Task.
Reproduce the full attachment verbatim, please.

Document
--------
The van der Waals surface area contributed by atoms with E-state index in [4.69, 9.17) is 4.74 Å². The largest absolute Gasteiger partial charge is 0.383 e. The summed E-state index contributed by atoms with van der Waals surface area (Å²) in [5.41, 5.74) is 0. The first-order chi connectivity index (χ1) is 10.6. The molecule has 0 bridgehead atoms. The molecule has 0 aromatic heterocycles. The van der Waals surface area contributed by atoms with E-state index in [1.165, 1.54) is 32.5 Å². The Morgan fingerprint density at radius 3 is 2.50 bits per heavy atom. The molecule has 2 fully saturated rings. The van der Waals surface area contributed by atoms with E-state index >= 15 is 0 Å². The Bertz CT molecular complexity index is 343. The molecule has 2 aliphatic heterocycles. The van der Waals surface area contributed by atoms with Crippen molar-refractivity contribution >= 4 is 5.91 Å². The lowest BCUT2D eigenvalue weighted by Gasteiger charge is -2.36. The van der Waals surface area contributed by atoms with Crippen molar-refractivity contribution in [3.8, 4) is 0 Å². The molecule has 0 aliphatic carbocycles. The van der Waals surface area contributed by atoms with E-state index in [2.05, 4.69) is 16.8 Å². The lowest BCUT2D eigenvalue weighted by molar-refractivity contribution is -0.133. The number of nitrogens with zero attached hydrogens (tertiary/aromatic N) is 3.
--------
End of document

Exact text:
The van der Waals surface area contributed by atoms with E-state index in [4.69, 9.17) is 4.74 Å². The largest absolute Gasteiger partial charge is 0.383 e. The summed E-state index contributed by atoms with van der Waals surface area (Å²) in [5.41, 5.74) is 0. The first-order chi connectivity index (χ1) is 10.6. The molecule has 0 bridgehead atoms. The molecule has 0 aromatic heterocycles. The van der Waals surface area contributed by atoms with E-state index in [1.165, 1.54) is 32.5 Å². The Morgan fingerprint density at radius 3 is 2.50 bits per heavy atom. The molecule has 2 fully saturated rings. The van der Waals surface area contributed by atoms with E-state index >= 15 is 0 Å². The Bertz CT molecular complexity index is 343. The molecule has 2 aliphatic heterocycles. The van der Waals surface area contributed by atoms with Crippen molar-refractivity contribution >= 4 is 5.91 Å². The lowest BCUT2D eigenvalue weighted by Gasteiger charge is -2.36. The van der Waals surface area contributed by atoms with Crippen molar-refractivity contribution in [3.8, 4) is 0 Å². The molecule has 0 aliphatic carbocycles. The van der Waals surface area contributed by atoms with E-state index in [2.05, 4.69) is 16.8 Å². The lowest BCUT2D eigenvalue weighted by molar-refractivity contribution is -0.133. The number of nitrogens with zero attached hydrogens (tertiary/aromatic N) is 3.